2012 NHL Free Agency: Winners and Losers
by Trevor Whenham - 7/5/2012
With the first few action-packed days of NHL free agency in the books here’s a look at early winners and losers:
There were two big free agents on the market this year — Americans Zach Parise and Ryan Suter. A lot of teams took a stab at landing one of them. Minnesota, improbably, landed both. They made a massive commitment to them — 13 years each and almost $200 million combined. It immediately makes this team very relevant, though. For a team that has never really managed to matter in their existence and which fell out of the playoffs last year after a red-hot start, this is the type of talent injection that could be considered a bargain down the road if it turns out like it could.
New Jersey Devils
It’s hard to consider the Devils a winner when they lost Parise, their captain. While that was a disaster, things could have been a whole, whole lot worse. While losing Parise hurts, seeing Martin Brodeur finish his career in any net other than New Jersey’s would have been a potentially fatal blow for the organization. No player is the face of an organization any more than Brodeur is in Jersey, so the fact that they were able to convince him to end his flirtations and return to the fold for what is likely the last contract of his career is a major, major win. It also likely helped keep solid defenseman Bryce Salvador on the team.
Garrison, a defenseman formerly of the Panthers and now of his hometown Canucks, should send Suter a very nice present. Suter heated up the market for defenseman, but the supply was very limited. Garrison had a breakout year last year, and he used the seller’s market and his upside to land a massive deal with Vancouver — six years and $27.6 million. It’s miles above what he would have gotten last year, and much higher than he would have seen if the market conditions weren’t just right.
No one wants to play in Edmonton. It’s a terribly cold, inhospitable place in the winter, and it is a long way from anywhere. For the first time in a long, long time, though, the Oilers have scored a significant free agent victory. Defenseman Justin Schultz of the Wisconsin Badgers was in a unique situation. He was a hotly-desired free agent despite never having played in the NHL because of his massive potential and his tiny rookie contract. He could have played for pretty much any team in the league, but he chose to play for Edmonton and become part of their stunning core of young players. Next to Minnesota, the Oilers pulled off the biggest coup of free agency here — for the addition of the talent, and as a boost to their organizational self esteem and reputation in the league.
Landing a guy like Jaromir Jagr among your top six forwards will help on the scoresheet and the box office. The fact that they only had to shell out for a one-year contract to get him makes it virtually a risk-free deal.
Calgary just hasn’t been any good for years. They are in desperate need for a rebuild from the ground up, but instead they have used this offseason to make more questionable moves that clog up their payroll without clearly improving their team. They traded for the rights to offensively-sound but defensively-incompetent defenseman Dennis Wideman and then overpaid him massively — even in this defenseman market where supply is short. Then they overpaid Jiri Hudler, a guy who the Red Wings didn’t want back despite reasonable offensive numbers — something that is very telling. On top of that they overpaid to keep their own free agents like Cory Sarich and Lee Stempniak. Calgary had as much riding on this offseason as any team, and so far they have failed to improve significantly — outside of the hiring of Bob Hartley as their new coach.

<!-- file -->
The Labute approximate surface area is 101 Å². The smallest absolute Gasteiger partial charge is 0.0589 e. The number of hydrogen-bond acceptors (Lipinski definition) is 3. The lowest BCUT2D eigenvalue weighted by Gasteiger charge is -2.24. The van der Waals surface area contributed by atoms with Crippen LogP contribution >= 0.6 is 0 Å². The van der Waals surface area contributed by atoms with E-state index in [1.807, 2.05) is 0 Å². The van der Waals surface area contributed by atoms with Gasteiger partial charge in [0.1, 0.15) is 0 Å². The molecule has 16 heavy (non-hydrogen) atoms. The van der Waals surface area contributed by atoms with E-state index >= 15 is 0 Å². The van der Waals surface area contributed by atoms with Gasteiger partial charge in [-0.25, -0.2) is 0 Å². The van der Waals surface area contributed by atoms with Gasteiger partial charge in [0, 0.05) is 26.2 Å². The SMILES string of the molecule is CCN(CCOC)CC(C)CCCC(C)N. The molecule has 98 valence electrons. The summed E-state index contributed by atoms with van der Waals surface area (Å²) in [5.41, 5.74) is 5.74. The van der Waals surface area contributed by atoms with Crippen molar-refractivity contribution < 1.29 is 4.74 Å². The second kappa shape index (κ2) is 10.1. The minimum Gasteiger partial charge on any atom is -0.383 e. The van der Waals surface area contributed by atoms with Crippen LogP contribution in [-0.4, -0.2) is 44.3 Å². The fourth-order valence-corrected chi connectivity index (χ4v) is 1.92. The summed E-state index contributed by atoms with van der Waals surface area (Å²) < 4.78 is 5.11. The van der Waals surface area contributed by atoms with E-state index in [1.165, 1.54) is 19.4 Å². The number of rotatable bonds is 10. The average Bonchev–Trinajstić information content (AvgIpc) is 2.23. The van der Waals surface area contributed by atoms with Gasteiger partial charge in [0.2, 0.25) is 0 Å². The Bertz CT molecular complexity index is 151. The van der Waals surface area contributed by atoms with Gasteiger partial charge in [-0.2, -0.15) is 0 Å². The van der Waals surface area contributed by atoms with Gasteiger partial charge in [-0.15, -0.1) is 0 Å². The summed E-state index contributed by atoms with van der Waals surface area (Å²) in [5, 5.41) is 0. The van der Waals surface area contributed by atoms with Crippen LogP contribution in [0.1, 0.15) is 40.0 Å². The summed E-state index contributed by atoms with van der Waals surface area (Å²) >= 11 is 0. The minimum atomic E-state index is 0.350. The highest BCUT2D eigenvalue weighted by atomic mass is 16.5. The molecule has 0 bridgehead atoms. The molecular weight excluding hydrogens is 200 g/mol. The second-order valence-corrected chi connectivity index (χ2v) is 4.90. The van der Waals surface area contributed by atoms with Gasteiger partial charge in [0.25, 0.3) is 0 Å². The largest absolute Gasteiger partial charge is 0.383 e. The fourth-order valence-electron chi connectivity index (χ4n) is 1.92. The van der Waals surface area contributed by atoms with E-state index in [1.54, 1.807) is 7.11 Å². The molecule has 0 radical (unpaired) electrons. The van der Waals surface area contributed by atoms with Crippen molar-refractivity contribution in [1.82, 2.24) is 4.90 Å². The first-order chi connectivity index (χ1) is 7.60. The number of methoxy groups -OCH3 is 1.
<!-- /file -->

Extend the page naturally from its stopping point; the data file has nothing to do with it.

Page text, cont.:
The NHL has owned the team for far too long, and their ownership situation is still murky. It’s a total joke, and it has clearly hurt them in this free agency period. Ray Whitney left. Adrian Aucoin bolted. Taylor Pyatt is gone. Most significantly, Shane Doan is waiting until at least July 9 for the situation to potentially clear up a bit, but it seems like the heart and soul of this team could be out the door. The pieces they have added — Steve Sullivan, David Moss and others — are far from prime pieces or hotly-contested commodities. This is a team that has had so much going for it the last couple of years, but the incompetence of the league seems to have cost them dearly.
Toronto Maple Leafs
Leafs fans get really angry when you tell them their team sucks, but deep down inside they know it is true — or at least they are running out of ways to deny it. A team that hasn’t really been relevant since the 1960s doesn’t really look good enough on paper to be relevant right now. Their response to their inadequacies? Total inaction. They have lost two players, kept one and acquired one, but none of the four are anywhere close to game-changers. They have been totally invisible — as if they are fine with their mediocrity since all their tickets will be sold regardless of how they play.
Detroit Red Wings
The Wings have had swagger for many years now. They are the epitome of class as an organization, and a destination team. This offseason hasn’t been fatal for them, but it has certainly shown some chinks in their armor. After captain Nicklas Lidstrom, arguably the best pure defenseman in league history, retired in the offseason they needed to build momentum for their future. They have tried hard, but have struck out badly. They whiffed on Schultz. Parise said no. Suter looked like a perfect fit, but passed. Their biggest splash has been paying too much to sign Mikael Samuelsson — a 35 year old with moderate offensive talent who left the Wings as a free agent in 2009. This team needs to find a way to make a statement — and improve itself — or the Wings can’t be sure they’ll be among the league’s elite anymore like they have been for so long.
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